Frank Lee, president of the Organization for Justice and Equality, told The Epoch Times, “Real equality means that we all be treated equally. Thats equality. Otherwise, it is inequality.”
Lee cited a quote by Martin Luther King, Jr., that is often cited by opponents of ACA 5: “I have a dream that my four little children will one day live in a nation where they will not be judged by the color of their skin but by the content of their character.”
That quote has spawned some controversy in recent years, taking on a kind of Rorschach quality.
For Lee, Kings quote illustrates the ultimate goal for progress. But for Victoria Dominguez, education equity director for Asian Americans Advancing Justice, Los Angeles, the quote is being misunderstood.
“Every time I hear that quote being misused, I have like a little physical reaction of cringing because its such a scapegoat to the realer issue, which is we cannot fix something or address something that youre telling me you dont see,” she told The Epoch Times.
Calls to See Race, to Recognize Racism
Dominguez sees racism as “a systemic issue that … bleeds into all of our institutions and we need to be able to address it in all our institutions by being able to first acknowledge [it].”
The concept of systemic, or “institutional,” racism gained traction through Stokely Charmichael and Charles V. Hamiltons 1967 book, “Black Power: The Politics of Liberation in America.”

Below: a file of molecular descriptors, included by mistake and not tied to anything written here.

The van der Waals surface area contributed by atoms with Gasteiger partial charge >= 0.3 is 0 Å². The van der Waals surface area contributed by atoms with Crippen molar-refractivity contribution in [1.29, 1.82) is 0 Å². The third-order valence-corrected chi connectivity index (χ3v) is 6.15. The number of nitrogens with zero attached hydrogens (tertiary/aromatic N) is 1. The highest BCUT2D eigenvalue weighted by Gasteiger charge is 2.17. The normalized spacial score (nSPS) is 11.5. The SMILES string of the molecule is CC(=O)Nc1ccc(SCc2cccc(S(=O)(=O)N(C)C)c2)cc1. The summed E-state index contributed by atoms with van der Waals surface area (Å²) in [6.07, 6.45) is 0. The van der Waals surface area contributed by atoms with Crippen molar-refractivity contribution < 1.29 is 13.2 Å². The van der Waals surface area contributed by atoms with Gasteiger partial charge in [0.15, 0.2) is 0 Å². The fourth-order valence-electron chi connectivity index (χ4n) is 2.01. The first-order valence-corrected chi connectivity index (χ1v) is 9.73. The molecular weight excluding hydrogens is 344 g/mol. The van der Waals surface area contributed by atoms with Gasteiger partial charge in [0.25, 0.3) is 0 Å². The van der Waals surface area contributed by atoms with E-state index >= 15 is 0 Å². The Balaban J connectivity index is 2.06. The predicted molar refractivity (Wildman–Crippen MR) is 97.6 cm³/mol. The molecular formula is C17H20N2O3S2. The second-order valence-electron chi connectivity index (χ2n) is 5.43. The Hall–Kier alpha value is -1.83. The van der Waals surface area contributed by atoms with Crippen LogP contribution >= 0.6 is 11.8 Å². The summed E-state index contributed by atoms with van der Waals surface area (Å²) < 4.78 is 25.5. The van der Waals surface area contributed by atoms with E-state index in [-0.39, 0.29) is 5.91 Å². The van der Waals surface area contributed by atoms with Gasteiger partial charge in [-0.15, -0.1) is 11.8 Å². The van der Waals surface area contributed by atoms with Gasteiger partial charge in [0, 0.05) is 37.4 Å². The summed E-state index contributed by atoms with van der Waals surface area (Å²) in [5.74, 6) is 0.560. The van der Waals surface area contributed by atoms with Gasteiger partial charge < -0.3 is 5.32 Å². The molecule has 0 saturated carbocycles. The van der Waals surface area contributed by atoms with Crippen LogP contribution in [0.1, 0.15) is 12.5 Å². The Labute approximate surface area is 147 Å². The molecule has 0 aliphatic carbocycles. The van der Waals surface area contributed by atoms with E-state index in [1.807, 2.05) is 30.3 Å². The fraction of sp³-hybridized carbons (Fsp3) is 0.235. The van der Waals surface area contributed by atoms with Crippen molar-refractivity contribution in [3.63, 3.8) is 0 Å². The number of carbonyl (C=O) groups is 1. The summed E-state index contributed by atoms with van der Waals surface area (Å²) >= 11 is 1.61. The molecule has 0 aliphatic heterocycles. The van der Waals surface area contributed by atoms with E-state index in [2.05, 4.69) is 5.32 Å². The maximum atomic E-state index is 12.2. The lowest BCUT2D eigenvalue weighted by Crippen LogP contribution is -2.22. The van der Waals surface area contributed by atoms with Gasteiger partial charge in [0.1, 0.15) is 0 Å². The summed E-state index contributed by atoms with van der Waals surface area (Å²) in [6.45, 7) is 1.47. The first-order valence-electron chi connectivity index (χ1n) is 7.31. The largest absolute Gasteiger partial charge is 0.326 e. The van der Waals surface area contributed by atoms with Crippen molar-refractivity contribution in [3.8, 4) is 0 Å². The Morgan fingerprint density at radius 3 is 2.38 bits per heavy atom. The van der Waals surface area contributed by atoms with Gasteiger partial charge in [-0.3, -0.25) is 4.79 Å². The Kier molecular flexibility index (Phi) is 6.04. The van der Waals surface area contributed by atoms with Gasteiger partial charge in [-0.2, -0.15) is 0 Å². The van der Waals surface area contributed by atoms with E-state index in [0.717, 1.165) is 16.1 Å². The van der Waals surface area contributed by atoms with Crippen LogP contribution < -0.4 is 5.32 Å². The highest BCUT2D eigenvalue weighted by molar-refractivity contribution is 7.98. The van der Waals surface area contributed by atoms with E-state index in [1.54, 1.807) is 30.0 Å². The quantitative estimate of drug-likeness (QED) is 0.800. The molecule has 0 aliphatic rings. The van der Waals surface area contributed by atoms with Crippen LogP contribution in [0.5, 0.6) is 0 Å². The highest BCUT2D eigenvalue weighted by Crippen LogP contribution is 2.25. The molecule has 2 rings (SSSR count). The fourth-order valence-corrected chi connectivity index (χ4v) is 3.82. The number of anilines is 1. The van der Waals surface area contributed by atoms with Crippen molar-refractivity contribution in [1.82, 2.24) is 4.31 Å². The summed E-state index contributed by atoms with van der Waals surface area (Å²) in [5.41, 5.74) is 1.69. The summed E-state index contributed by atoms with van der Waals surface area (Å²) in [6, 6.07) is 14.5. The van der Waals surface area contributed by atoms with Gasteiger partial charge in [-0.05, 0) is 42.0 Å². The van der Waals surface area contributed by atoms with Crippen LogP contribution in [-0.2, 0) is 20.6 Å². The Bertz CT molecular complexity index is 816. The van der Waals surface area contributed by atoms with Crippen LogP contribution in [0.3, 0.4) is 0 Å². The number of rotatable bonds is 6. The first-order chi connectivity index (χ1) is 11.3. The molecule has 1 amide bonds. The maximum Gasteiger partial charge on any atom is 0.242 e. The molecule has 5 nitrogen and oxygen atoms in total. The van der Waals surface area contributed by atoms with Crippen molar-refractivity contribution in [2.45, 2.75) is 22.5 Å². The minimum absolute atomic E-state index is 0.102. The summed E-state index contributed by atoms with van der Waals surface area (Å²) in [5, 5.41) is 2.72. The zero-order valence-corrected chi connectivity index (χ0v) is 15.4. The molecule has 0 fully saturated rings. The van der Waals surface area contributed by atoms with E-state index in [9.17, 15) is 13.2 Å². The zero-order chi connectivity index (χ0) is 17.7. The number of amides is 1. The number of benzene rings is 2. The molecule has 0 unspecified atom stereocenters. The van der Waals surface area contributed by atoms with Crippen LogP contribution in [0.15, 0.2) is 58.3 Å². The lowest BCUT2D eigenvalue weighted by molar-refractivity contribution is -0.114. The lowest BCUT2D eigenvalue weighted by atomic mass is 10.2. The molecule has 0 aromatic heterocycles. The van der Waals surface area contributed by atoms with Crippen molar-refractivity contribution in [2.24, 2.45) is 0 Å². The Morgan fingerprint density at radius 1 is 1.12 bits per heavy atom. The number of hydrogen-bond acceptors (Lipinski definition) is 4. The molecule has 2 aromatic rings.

The authors draw a distinction between individual racism and institutional racism. As examples, they write that the former is responsible for “white terrorists bomb[ing] a black church,” but the latter is responsible for “five hundred black babies [who] die each year” in Birmingham, Alabama, “because of the lack of proper food, shelter and medical facilities.”
“We need to be able to acknowledge it,” Dominguez said. “We need to be able to study it, you need to be able to address it, in order for us to get to the point where its no longer an issue.”
Angie Barfield, president emeritus for Black Students of California United, told The Epoch Times that “there needs to be a leveling of the Read More From Source